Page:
The strong smell of glue permeates the air at Yishun Bus Interchange as the sound of a hammer knocks against the sole of a dress shoe. On a wooden table, next to a worn-out pushcart, lie a roll of thread and a wide selection of tools. At the table, a woman fiercely concentrates on her task.
It’s hard to imagine that the blistered hands skilfully pulling a thread through the pair of cork heels and fixing broken straps belong to someone who was working as a property agent and a front desk at a hotel.
Yamaguchi Yoko, 39, started helping out at her father’s cobbler pushcart nine months ago as she prepares to take over the business once he retires. The business started at this location, 21 years ago. Many would say that she shouldn’t give up her past occupations to be a cobbler but she begs to differ.
“Competition is very high these days; there are so many property agents to compete with and no one wants an old lady to serve you at the front desk,” she shared as she picked up a new roll of thread. “With your own business, you won’t really go out of job; as long as you can work, you can keep it going.”
Before learning the ropes from her father, Ms Yoko was in the hotel line for more than 20 years and had two years experience as a property agent. As a single mother of two children, she dedicates her time to spend it mostly with her family.
Quitting her better-paying jobs wasn’t a tough decision as Ms Yoko has a very simple mindset towards life. “I don’t want a luxurious life; being able to put three meals on the table everyday and not go hungry is enough.”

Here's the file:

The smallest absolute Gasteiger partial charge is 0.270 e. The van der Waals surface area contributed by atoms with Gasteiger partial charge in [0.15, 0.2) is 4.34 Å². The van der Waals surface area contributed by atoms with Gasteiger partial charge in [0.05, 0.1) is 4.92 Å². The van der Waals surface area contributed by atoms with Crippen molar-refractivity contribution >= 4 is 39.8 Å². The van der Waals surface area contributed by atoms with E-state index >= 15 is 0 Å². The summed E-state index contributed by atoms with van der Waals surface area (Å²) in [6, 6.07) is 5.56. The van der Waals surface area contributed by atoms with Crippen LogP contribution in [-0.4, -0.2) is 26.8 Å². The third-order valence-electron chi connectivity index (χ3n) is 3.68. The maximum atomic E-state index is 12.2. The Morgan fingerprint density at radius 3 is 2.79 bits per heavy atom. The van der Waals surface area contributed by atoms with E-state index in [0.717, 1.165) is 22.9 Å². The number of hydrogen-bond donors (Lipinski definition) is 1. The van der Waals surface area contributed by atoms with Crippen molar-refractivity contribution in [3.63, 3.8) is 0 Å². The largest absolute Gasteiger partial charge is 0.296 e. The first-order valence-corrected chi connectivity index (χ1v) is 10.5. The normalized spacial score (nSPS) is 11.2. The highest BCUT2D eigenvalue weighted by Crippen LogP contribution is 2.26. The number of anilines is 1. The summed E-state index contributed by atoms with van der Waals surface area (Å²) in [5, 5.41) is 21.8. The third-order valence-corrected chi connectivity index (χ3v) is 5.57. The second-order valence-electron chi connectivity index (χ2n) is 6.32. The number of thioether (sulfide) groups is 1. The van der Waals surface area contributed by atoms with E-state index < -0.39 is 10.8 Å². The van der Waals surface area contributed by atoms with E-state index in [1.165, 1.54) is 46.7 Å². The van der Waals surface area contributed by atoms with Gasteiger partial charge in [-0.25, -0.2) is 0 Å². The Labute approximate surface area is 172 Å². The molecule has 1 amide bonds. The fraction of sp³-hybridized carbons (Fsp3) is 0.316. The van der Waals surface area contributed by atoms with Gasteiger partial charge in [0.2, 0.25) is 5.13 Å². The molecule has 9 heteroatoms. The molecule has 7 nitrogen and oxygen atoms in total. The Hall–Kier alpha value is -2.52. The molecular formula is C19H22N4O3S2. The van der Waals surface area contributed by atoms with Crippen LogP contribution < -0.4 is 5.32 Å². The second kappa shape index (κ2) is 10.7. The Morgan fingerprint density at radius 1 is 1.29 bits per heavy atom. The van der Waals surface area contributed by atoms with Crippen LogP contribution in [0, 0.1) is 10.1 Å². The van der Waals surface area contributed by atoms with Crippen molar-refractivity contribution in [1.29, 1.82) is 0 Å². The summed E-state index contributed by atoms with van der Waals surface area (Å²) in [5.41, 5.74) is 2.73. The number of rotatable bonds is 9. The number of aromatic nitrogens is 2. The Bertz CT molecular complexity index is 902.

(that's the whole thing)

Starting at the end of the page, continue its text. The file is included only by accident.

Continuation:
More than just keeping her kids in mind, her heart is with her father whom she calls “Daddy” with the warmth and affection of a child.
“In the past, the sentences I talk to my dad can be counted.… nowadays I get to talk to him a lot more about everything, like the customers we meet,” she said while smiling at her dad who was sitting across the wooden table. Mr Yamaguchi Taro, 66, was working on a pair of shoes while listening and occasionally singing along to an old Japanese folk song on loop.
“It’s good because it’s like a tradition, passing it down to family is always better and safer” said Mr Taro who is originally from Japan but settled here as a young man. “Teaching her was difficult at first but she is a fast learner.”
Having her dad beside her every day means Ms Yoko gets to learn first-hand everything that has kept the business going for so many years. “My dad is a very honest man and doesn’t like to waste people’s time or money; if a shoe is broken and he knows it can’t be saved, he won’t accept the business,” she said.
The father-daughter duo serve an average of 30 customers a day and even though they have regular customers, she express her worries on keeping the business going after her father’s retirement.
“Nowadays it’s difficult to set up a store mainly to fix shoes; you have to sell other things such as keys and shoes,” she said. “When my dad retires, I cannot work at this place since Northpoint only gave my dad the license. I have to move somewhere else.”
Despite all the uncertainty, Yamaguchi still finds her job very fulfilling and calls her experience akin to a doctor’s. “The satisfaction of fixing a rotten shoe by changing its sole and making it as good as new is similar to a doctor curing a very sick patient.”
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